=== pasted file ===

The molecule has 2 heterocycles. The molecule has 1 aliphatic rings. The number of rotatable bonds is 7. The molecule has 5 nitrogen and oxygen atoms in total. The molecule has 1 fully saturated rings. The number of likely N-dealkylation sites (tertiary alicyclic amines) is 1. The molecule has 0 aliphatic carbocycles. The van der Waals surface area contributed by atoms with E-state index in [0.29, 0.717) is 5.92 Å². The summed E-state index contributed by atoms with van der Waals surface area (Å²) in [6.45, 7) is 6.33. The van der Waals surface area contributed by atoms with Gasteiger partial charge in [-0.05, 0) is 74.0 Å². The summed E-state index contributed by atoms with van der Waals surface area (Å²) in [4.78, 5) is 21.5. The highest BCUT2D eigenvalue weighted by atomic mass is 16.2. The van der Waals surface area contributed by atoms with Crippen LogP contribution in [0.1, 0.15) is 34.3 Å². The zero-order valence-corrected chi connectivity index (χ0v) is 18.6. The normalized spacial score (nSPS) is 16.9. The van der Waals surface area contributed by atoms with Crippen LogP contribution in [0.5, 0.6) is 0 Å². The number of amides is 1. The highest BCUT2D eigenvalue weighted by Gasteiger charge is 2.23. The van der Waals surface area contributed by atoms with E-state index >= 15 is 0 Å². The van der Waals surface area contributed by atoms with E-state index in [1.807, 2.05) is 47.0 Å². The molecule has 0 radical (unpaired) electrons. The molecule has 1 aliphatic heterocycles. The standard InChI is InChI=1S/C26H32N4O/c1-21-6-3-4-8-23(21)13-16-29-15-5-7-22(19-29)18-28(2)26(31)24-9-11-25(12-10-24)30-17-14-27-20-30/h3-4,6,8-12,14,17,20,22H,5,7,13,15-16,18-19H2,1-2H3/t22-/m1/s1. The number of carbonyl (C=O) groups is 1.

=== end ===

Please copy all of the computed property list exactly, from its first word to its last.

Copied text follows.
The molecule has 2 heterocycles. The molecule has 1 aliphatic rings. The number of rotatable bonds is 7. The molecule has 5 nitrogen and oxygen atoms in total. The molecule has 1 fully saturated rings. The number of likely N-dealkylation sites (tertiary alicyclic amines) is 1. The molecule has 0 aliphatic carbocycles. The van der Waals surface area contributed by atoms with E-state index in [0.29, 0.717) is 5.92 Å². The summed E-state index contributed by atoms with van der Waals surface area (Å²) in [6.45, 7) is 6.33. The van der Waals surface area contributed by atoms with Gasteiger partial charge in [-0.05, 0) is 74.0 Å². The summed E-state index contributed by atoms with van der Waals surface area (Å²) in [4.78, 5) is 21.5. The highest BCUT2D eigenvalue weighted by atomic mass is 16.2. The van der Waals surface area contributed by atoms with Crippen LogP contribution in [0.1, 0.15) is 34.3 Å². The zero-order valence-corrected chi connectivity index (χ0v) is 18.6. The normalized spacial score (nSPS) is 16.9. The van der Waals surface area contributed by atoms with Crippen LogP contribution in [0.5, 0.6) is 0 Å². The number of amides is 1. The highest BCUT2D eigenvalue weighted by Gasteiger charge is 2.23. The van der Waals surface area contributed by atoms with E-state index >= 15 is 0 Å². The van der Waals surface area contributed by atoms with E-state index in [1.807, 2.05) is 47.0 Å². The molecule has 0 radical (unpaired) electrons. The molecule has 1 aliphatic heterocycles. The standard InChI is InChI=1S/C26H32N4O/c1-21-6-3-4-8-23(21)13-16-29-15-5-7-22(19-29)18-28(2)26(31)24-9-11-25(12-10-24)30-17-14-27-20-30/h3-4,6,8-12,14,17,20,22H,5,7,13,15-16,18-19H2,1-2H3/t22-/m1/s1. The number of carbonyl (C=O) groups is 1.